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SELECTBIO Conferences Extracellular Vesicles (EVs): Technologies & Biological Investigations

Fatah Kashanchi's Biography

Fatah Kashanchi, Professor, George Mason University

Dr. Kashanchi received his Ph.D. in 1990 under the supervision of Dr. Charles Wood who also worked with the Nobel Laureate, Dr. Susumu Tonegawa at MIT. He then moved to National Cancer Institute at NIH’s intramural program and continued his work on RNA viral infections. He is currently a Tenured Faculty in the department of Systems Biology at the Prince William Campus of George Mason University. He has obtained independent funding of more than $15.6 M in funding (NIH, DOD, DOE, and Keck) since his departure from NIH in 2000. He has published 236 peer-reviewed manuscripts (h index = 63), and served as an editorial board and reviewer for number of journal including Cell, Molecular Cell, Nature, Nature Medicine, Science Translational Medicine, Retrovirology, JBC, J. Virol, Virology, NAR, and 4 PLoS journals. He is a regular NIH study section member and has served on 153 panels and chaired 17 since 2000.

For the past eighteen years Kashanchi lab has been interested in understanding the mechanism of viral gene expression in human viruses and how the virus and the host control the dynamics of fundamental machineries needed for viral replication and/or host survival. They also have ample experience with biochemical pathways that leads to transcription and chromatin remolding using in vitro reconstituted machineries. These complexes with epigenetic modifications utilize host signaling events and therapeutic targets that control viral replication. In recent years, they have also started focusing on Extracellular vesicles (i.e., exosomes) mainly from latent virally infected cells. These cells remain in the body for a long period of time can be extended to the life of a person (i.e., CNS cells). These latent cells produce exosomes that carry markers of the infection including RNA and protein sequences specific to a given virus.

The Kashanchi lab, for the first time, showed that viral release and exosome release have overlapping biogenesis in the ESCRT pathway. For instance, HIV-1 latent cells utilize ESCRT-I for viral release, and ESCRT-II for exosomal release. Using in vitro and in vivo (both patient samples and animal models), the lab has found that exosomes from HIV-1 infected cells carry short non-coding RNAs (i.e., TAR) which regulate TLR3 and other pathways in the recipient cells. This data also implies that endogenous retroviruses may have a similar mode of action in their gene expression by expressing short non-coding RNAs that no only regulate the donor cells, but also the recipient cells through the exosomes transfer pathway. The infected cells (in presence of antiretroviral drugs or innate immune molecules) still secret exosomes that contain viral products including TAR, TAR-Gag RNA, and Nef protein1-7.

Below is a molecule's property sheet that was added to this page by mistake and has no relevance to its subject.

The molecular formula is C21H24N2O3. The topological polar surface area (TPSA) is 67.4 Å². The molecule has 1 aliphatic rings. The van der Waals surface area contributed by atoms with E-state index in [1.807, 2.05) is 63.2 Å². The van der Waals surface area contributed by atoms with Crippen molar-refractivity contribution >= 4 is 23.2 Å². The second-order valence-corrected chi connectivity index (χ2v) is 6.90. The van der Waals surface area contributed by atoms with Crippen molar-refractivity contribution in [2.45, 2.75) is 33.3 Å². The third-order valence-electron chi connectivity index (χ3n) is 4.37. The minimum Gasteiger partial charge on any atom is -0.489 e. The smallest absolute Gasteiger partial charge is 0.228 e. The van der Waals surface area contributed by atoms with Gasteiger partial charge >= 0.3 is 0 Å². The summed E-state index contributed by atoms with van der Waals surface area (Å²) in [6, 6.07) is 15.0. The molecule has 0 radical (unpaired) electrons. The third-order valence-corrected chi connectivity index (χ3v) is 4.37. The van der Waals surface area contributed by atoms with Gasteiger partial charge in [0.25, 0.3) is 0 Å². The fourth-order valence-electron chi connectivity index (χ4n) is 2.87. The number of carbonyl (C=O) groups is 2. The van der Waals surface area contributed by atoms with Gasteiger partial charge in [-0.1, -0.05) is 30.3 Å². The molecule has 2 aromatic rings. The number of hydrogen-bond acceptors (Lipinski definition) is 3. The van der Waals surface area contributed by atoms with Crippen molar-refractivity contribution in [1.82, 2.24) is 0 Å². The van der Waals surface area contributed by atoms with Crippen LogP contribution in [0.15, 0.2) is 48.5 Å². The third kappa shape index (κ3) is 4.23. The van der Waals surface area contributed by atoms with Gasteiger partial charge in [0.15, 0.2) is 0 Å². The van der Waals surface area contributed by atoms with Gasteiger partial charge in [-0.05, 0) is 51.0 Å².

Similar results were also observed from other neuro-tropic RNA viral infections including HTLV-1, Ebola, RVFV, and Zika infection. More recently data from HTLV-1 infected HAM/TSP patient showed that exosomes isolated from patient PBMCs (25/35) in ex vivo cultures were Tax positive and patient CSF (7/11) contained Tax+ exosomes but not in HTLV-1 seronegative MS donors (0/5), despite the absence of viral detection in the CSF supernatant. Furthermore, exosomes cultivated from HAM/TSP PBMCs were capable of sensitizing target cells for HTLV-1 specific CTL lysis8.

Collectively, data from Kashanchi lab on exosomes both latent and persistent viral infections (5 RNA viruses tested so far), indicate secretion of exosomes that contain various viral components (RNA and/or proteins), all of which affect the immune cells by either destroying or activating T-cells. Broader implications of these findings in the context of diagnostic and vaccine development are currently under development in the lab.

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Future Directions of EVs and Viruses

Wednesday, 15 December 2021 at 16:15

Add to Calendar ▼2021-12-15 16:15:002021-12-15 17:15:00Europe/LondonFuture Directions of EVs and VirusesExtracellular Vesicles (EVs): Technologies and Biological Investigations in Coronado Island, CaliforniaCoronado Island,

EVs naturally are bioactive containers for delivering various bioactive molecules between cells. A growing body of evidence indicates that such EVs are released from virus-infected cells and transfer viral components between cells including DNA, RNA and proteins, as well as viral receptors mediating entry into recipient cells. The released EVs constitute a range of markers that can serve as biomarker for viral infection both in vitro and in vivo.  These cells release EVs with distinct cargos, which differs from healthy cells and viral infection alters EV loading and biogenesis in donor cells.  The main mechanism of viral cargo release through EVs is alteration in the autophagic pathways, including microautophagy, chaperone-mediated autophagy, macroautophagy, and secretory autophagy.  Specially, secretory autophagy has been shown to be responsible for the secretion of these EVs containing parts of the virus or  EVs that contain fully infectious virions.  Multiple RNA and DNA virally infected cells including HIV-1; CHIKV; HBV; EBV; SV40; PV; IAV; DENV; ZIKV; HTLV-1; HSV-1; KSHV; and MHV-68 utilize alteration of autophagy for their cargo release.  Examples of some of the RNA and DNA viruses that utilize degradative or secretory autophagy in relations to homeostasis or disease will be discussed.

Add to Calendar ▼2021-12-13 00:00:002021-12-15 00:00:00Europe/LondonExtracellular Vesicles (EVs): Technologies and Biological InvestigationsExtracellular Vesicles (EVs): Technologies and Biological Investigations in Coronado Island, CaliforniaCoronado Island,